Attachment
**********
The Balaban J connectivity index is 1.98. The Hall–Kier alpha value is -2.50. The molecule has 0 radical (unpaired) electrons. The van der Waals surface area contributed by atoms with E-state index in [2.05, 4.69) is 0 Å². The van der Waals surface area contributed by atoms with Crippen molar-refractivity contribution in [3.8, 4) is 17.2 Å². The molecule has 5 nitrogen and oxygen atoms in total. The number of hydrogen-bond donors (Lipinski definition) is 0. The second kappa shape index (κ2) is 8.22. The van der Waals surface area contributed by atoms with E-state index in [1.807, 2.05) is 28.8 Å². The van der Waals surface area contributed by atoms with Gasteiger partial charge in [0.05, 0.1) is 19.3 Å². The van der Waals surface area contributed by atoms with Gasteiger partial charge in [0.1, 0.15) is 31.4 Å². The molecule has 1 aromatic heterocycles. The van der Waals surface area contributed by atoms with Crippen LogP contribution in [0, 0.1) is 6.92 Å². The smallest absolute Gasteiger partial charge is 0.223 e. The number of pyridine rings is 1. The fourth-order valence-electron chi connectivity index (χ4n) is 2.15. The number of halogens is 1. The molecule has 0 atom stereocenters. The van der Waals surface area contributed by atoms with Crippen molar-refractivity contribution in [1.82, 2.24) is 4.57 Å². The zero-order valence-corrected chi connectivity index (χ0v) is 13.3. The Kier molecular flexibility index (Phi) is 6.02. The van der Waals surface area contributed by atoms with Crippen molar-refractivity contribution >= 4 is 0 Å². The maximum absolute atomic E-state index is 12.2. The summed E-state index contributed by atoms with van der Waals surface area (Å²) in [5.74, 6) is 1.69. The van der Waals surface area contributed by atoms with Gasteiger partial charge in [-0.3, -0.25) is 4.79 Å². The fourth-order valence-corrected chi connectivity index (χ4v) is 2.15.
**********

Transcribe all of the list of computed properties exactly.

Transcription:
The Balaban J connectivity index is 1.98. The Hall–Kier alpha value is -2.50. The molecule has 0 radical (unpaired) electrons. The van der Waals surface area contributed by atoms with E-state index in [2.05, 4.69) is 0 Å². The van der Waals surface area contributed by atoms with Crippen molar-refractivity contribution in [3.8, 4) is 17.2 Å². The molecule has 5 nitrogen and oxygen atoms in total. The number of hydrogen-bond donors (Lipinski definition) is 0. The second kappa shape index (κ2) is 8.22. The van der Waals surface area contributed by atoms with E-state index in [1.807, 2.05) is 28.8 Å². The van der Waals surface area contributed by atoms with Gasteiger partial charge in [0.05, 0.1) is 19.3 Å². The van der Waals surface area contributed by atoms with Gasteiger partial charge in [0.1, 0.15) is 31.4 Å². The molecule has 1 aromatic heterocycles. The van der Waals surface area contributed by atoms with Crippen LogP contribution in [0, 0.1) is 6.92 Å². The smallest absolute Gasteiger partial charge is 0.223 e. The number of pyridine rings is 1. The fourth-order valence-electron chi connectivity index (χ4n) is 2.15. The number of halogens is 1. The molecule has 0 atom stereocenters. The van der Waals surface area contributed by atoms with Crippen molar-refractivity contribution in [1.82, 2.24) is 4.57 Å². The zero-order valence-corrected chi connectivity index (χ0v) is 13.3. The Kier molecular flexibility index (Phi) is 6.02. The van der Waals surface area contributed by atoms with Crippen molar-refractivity contribution >= 4 is 0 Å². The maximum absolute atomic E-state index is 12.2. The summed E-state index contributed by atoms with van der Waals surface area (Å²) in [5.74, 6) is 1.69. The van der Waals surface area contributed by atoms with Gasteiger partial charge in [-0.3, -0.25) is 4.79 Å². The fourth-order valence-corrected chi connectivity index (χ4v) is 2.15.